Demystifying Thyroid Health
The thyroid gland secretes hormones that influence many aspects of one's health and vitality. Sometimes thyroid dysfunction is easily diagnosed. But there are occasions where thyroid imbalance is not detected by standard blood tests. This can leave a person feeling stuck, unsure of how to address their health needs or where they can get help.
Naturopaths at Next Wave in Hilton (Fremantle area) have a special interest in thyroid health. By working alongside your GP and taking a comprehensive look at symptoms, body temperature, diet, stress and blood test results, Naturopaths are often well-placed to help identify whether your thyroid needs some support.
What do thyroid hormones do?
Thyroid hormones have far reaching effect on the body. They are needed for:
Metabolism. Overall, thyroid hormones control our basal metabolic rate. Generally, a low thyroid function slows your metabolism and a high thyroid function speeds it up.
Digestion. Thyroid hormones increase the absorption of nutrients in the gut, they help breakdown glucose and fat and regulate cholesterol levels. They have an action on the motility of the gut too, so constipation occurs when there is not enough thyroid hormone, and diarrhoea occurs when there is too much.
Cardiovascular. The hormones increase the rate and strength of the heartbeat. They increase the rate of breathing, intake and consumption of oxygen, and increase the activity of mitochondria (helping produce energy).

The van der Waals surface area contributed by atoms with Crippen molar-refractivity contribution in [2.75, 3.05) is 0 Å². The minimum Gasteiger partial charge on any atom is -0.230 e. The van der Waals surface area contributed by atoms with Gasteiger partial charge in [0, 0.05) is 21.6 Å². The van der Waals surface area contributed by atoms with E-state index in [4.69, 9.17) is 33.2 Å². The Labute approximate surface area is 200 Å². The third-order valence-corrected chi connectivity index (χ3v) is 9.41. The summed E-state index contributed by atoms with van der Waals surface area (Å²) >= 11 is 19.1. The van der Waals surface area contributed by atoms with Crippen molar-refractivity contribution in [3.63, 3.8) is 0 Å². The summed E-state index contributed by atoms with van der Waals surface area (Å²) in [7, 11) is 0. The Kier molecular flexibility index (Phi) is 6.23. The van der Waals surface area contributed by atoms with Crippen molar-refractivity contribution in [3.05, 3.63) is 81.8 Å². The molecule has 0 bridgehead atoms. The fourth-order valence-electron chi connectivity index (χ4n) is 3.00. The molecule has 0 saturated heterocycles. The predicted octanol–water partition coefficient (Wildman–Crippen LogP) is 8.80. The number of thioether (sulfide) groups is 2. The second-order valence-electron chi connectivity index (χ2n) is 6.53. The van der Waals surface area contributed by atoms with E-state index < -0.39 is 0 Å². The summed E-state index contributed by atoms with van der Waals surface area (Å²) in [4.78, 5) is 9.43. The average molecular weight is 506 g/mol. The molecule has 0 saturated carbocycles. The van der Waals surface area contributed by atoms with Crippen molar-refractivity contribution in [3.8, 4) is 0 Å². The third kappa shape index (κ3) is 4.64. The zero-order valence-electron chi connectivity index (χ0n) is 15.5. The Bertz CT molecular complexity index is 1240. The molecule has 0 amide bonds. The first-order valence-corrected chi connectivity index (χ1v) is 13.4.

Developmental. Thyroid hormones increase the growth rate of young people and play a particularly crucial role in brain maturation during fetal development.
Thyroid hormones also plays a role in maintaining normal sexual function (including libido and maintaining healthy menstrual cycle), sleep and thought patterns.
The thyroid gland also produces the hormone calcitonin, which helps regulate blood calcium levels.
The thyroid produces two main hormones, thyroxine (T4) and triiodothyronine (T3). The formation of these hormones requires several nutrients, including iodine, tyrosine, Vitamin C, Vitamin D3, iron and zinc. The production is stimulated by the release of thyroid stimulating hormone (TSH) from the pituitary gland in the brain.
T4 is mostly inactive and needs to be converted to T3 which is the active form of the hormone. This occurs predominantly in the liver and requires the nutrients selenium and progesterone (amongst others).
What happens when there is a problem with your thyroid?
Hypothyroidism is the term given to an underactive thyroid which produces low amounts of thyroid hormones. The most common cause is an autoimmune disease called Hashimotos. An underactive thyroid can also be caused by nutritional deficiency, most commonly low iodine.
There are many symptoms in hypothyroidism – some of the main ones are listed below:
Unexplained weight gain or difficulty losing weight
Cold intolerance and cold hands & feet
Heavy menstrual bleeding
Hair loss on scalp but also on outer third of eyebrows
Low mood, poor concentration, lack of motivation
Throat and voice tenderness or hoarseness
Potential swelling of thyroid called a goitre
Hyperthyroidism occurs when the gland produces excessive amounts of thyroid hormones, the most common cause being Grave's disease, also an autoimmune disorder. There are several other causes of hyperthyroidism including inflammation and growths, both benign and cancerous.